$ pulumi new aws-typescript

Step through the prompts to create a new stack (you’ll only need one stack for this project), and when the new-project wizard completes, clear out the contents of index.ts entirely, as we’ll be building this program entirely from the ground up.

Install and configure Jest

Since we’re working with TypeScript, we can use ts-jest, which conveniently brings Jest along for the ride:

$ npm install ts-jest @types/jest --save-dev

Jest requires a bit of configuration, so add a new file at the root of the project, called jest.config.ts, with the following code:

import type { Config } from "@jest/types";

const config: Config.InitialOptions = {
    preset: "ts-jest",
};

export default config;

With Jest now installed and configured, and its helpers (like describe and expect) declared globally, you can create a new spec file to hold your tests. Add another file at the root of the project called index.spec.ts, and give it the following temporary content:

import "jest";

describe("My speaking clock", () => {
    it ("works", () => {
        expect(true).toBeTruthy;
    });
});

Lastly, in package.json, add a scripts block with a helper to make running the tests a little easier:

{
    "name": "audichron-2022",
    "devDependencies": {
        "@types/node": "^14",
        "ts-jest": "^28.0.3"
    },
    ...
    "scripts": {
        "test": "jest"
    }
}

Now run the tests, just to make sure you’ve got everything wired up correctly. If all goes well, you should see that the temporary spec we just added happily passes:

$ npm test

PASS  ./index.spec.ts
  My speaking clock
    ✓ works

With that, it’s time to get to start writing some real tests.

Start with some failing tests

As devoted practitioners of test-driven development, we’re going to start by writing some unit tests — specifically, some failing unit tests that we can fix by writing the Pulumi code to make them pass.

Recall that our design requires just two cloud resources: a Lambda function and a Lambda function URL. For the function itself, we’ll use the high-level aws.lambda.CallbackFunction resource, one of my favorites for managing for Lambdas because it requires only one property: an inline JavaScript function to handle the event that triggers the Lambda.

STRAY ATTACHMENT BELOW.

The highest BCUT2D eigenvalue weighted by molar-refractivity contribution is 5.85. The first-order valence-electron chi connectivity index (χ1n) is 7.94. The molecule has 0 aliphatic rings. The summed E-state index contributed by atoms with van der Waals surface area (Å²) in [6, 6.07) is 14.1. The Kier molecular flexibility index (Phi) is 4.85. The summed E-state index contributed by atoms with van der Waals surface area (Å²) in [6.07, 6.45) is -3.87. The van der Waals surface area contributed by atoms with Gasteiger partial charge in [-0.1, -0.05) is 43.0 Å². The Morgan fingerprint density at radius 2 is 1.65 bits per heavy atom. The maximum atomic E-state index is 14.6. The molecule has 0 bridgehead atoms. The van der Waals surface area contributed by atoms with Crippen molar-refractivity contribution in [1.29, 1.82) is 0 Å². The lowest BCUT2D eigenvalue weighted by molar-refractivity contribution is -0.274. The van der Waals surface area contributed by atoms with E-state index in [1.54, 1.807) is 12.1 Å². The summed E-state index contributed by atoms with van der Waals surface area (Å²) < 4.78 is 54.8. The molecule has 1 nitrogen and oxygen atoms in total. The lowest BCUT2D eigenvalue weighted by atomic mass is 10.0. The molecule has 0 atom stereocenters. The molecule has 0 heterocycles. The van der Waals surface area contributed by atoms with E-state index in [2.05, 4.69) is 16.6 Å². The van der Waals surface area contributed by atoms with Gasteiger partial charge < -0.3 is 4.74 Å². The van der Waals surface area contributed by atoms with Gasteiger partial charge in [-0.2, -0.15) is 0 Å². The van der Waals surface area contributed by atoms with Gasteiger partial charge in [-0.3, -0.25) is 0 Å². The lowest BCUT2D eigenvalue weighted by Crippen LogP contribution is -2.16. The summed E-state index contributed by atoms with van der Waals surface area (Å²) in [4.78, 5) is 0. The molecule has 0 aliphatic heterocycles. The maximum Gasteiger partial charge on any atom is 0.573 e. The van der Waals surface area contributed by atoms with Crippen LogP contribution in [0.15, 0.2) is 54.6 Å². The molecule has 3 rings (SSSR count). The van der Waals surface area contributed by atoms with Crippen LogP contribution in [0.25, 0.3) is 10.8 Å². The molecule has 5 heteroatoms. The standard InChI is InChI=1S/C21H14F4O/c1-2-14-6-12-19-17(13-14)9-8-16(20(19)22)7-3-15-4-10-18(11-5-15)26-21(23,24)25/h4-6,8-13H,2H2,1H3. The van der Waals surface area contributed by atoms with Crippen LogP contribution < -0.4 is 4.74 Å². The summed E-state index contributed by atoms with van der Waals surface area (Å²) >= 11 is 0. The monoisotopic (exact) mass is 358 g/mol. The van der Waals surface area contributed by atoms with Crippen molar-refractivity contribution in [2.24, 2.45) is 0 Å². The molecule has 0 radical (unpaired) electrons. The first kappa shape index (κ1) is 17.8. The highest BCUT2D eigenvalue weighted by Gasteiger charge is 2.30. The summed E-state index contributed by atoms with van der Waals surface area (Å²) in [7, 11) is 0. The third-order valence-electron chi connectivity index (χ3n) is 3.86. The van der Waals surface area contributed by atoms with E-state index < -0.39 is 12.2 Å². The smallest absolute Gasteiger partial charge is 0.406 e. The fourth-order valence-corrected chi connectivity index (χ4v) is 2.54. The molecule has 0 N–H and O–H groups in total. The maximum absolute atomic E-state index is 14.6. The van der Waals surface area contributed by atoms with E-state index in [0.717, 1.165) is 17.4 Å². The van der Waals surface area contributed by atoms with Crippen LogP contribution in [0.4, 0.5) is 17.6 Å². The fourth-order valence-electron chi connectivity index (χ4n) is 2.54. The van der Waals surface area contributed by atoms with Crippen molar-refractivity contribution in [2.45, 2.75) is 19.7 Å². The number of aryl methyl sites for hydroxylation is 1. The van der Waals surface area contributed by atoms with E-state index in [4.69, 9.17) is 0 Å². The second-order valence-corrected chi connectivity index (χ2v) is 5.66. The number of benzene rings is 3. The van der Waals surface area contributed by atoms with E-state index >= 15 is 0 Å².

For the URL resource — the eventual triggerer of that event — you’ll use an aws.lambda.FunctionURL configured to make the Lambda publicly accessible (i.e., available to anyone on the internet) and embeddable on any domain, making it easy, for example, to embed the URL as the src attribute of an HTML5 audio element.

So to get things going, we’ll need to:

  • Configure Pulumi to mock AWS resources. We’re writing unit tests, after all, and we want them to be fast, so we’ll need to prevent those tests from provisioning any real cloud infrastructure.

  • Import your Pulumi resource declarations — the function and the function URL — into index.spec.ts so you can reference them in tests.

In that light, replace the contents of index.spec.ts with the following code, which, after some setup to switch Pulumi into unit-testing mode, contains just one test: a check to make sure that the function URL is configured with the right authorizationType. I’ve included some comments to help explain what each line is doing:

import * as pulumi from "@pulumi/pulumi";
import "jest";

describe("My speaking clock", () => {

    // Define the infra variable as a type whose shape matches that of the
    // to-be-defined resources module.
    // https://www.typescriptlang.org/docs/handbook/2/typeof-types.html
    let infra: typeof import("./resources");

    beforeAll(() => {

        // Put Pulumi in unit-test mode, mocking all calls to cloud-provider APIs.
        pulumi.runtime.setMocks({

            // Mock requests to provision cloud resources and return a canned response.
            newResource: (args: pulumi.runtime.MockResourceArgs): {id: string, state: any} => {

                // Here, we're returning a same-shaped object for all resource types.
                // We could, however, use the arguments passed into this function to